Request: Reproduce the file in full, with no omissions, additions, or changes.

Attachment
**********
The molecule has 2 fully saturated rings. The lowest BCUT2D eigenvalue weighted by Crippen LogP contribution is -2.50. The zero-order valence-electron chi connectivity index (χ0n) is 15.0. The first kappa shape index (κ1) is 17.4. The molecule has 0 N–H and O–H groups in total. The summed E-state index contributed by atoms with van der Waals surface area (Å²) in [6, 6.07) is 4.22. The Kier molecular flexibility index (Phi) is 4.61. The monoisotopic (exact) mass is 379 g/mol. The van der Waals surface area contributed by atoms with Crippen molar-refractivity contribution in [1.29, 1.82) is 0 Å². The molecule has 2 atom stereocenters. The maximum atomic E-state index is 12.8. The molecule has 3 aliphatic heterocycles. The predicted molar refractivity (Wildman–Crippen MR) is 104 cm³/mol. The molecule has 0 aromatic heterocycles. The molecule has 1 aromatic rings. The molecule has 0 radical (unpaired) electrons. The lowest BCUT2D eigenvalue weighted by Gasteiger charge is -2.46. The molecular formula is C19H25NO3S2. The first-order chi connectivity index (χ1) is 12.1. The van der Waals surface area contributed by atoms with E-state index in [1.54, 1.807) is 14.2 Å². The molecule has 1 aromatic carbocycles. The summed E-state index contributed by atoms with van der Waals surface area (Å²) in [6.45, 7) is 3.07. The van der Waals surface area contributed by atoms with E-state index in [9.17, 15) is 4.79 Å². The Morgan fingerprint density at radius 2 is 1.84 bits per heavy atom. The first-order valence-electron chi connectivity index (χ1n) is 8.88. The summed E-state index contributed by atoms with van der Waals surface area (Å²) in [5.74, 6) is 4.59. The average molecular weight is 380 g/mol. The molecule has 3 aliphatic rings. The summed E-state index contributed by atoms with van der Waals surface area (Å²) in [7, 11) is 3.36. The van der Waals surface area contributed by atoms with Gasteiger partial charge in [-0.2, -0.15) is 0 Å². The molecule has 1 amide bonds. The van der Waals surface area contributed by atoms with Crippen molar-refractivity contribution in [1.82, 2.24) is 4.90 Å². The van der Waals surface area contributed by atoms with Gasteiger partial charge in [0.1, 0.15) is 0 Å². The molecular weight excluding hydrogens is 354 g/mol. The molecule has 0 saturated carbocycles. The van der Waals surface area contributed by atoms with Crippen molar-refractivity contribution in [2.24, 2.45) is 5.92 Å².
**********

The molecule has 2 fully saturated rings. The lowest BCUT2D eigenvalue weighted by Crippen LogP contribution is -2.50. The zero-order valence-electron chi connectivity index (χ0n) is 15.0. The first kappa shape index (κ1) is 17.4. The molecule has 0 N–H and O–H groups in total. The summed E-state index contributed by atoms with van der Waals surface area (Å²) in [6, 6.07) is 4.22. The Kier molecular flexibility index (Phi) is 4.61. The monoisotopic (exact) mass is 379 g/mol. The van der Waals surface area contributed by atoms with Crippen molar-refractivity contribution in [1.29, 1.82) is 0 Å². The molecule has 2 atom stereocenters. The maximum atomic E-state index is 12.8. The molecule has 3 aliphatic heterocycles. The predicted molar refractivity (Wildman–Crippen MR) is 104 cm³/mol. The molecule has 0 aromatic heterocycles. The molecule has 1 aromatic rings. The molecule has 0 radical (unpaired) electrons. The lowest BCUT2D eigenvalue weighted by Gasteiger charge is -2.46. The molecular formula is C19H25NO3S2. The first-order chi connectivity index (χ1) is 12.1. The van der Waals surface area contributed by atoms with E-state index in [1.54, 1.807) is 14.2 Å². The molecule has 1 aromatic carbocycles. The summed E-state index contributed by atoms with van der Waals surface area (Å²) in [6.45, 7) is 3.07. The van der Waals surface area contributed by atoms with E-state index in [9.17, 15) is 4.79 Å². The Morgan fingerprint density at radius 2 is 1.84 bits per heavy atom. The first-order valence-electron chi connectivity index (χ1n) is 8.88. The summed E-state index contributed by atoms with van der Waals surface area (Å²) in [5.74, 6) is 4.59. The average molecular weight is 380 g/mol. The molecule has 3 aliphatic rings. The summed E-state index contributed by atoms with van der Waals surface area (Å²) in [7, 11) is 3.36. The van der Waals surface area contributed by atoms with Gasteiger partial charge in [-0.2, -0.15) is 0 Å². The molecule has 1 amide bonds. The van der Waals surface area contributed by atoms with Crippen molar-refractivity contribution in [1.82, 2.24) is 4.90 Å². The van der Waals surface area contributed by atoms with Gasteiger partial charge in [0.1, 0.15) is 0 Å². The molecular weight excluding hydrogens is 354 g/mol. The molecule has 0 saturated carbocycles. The van der Waals surface area contributed by atoms with Crippen molar-refractivity contribution in [2.24, 2.45) is 5.92 Å².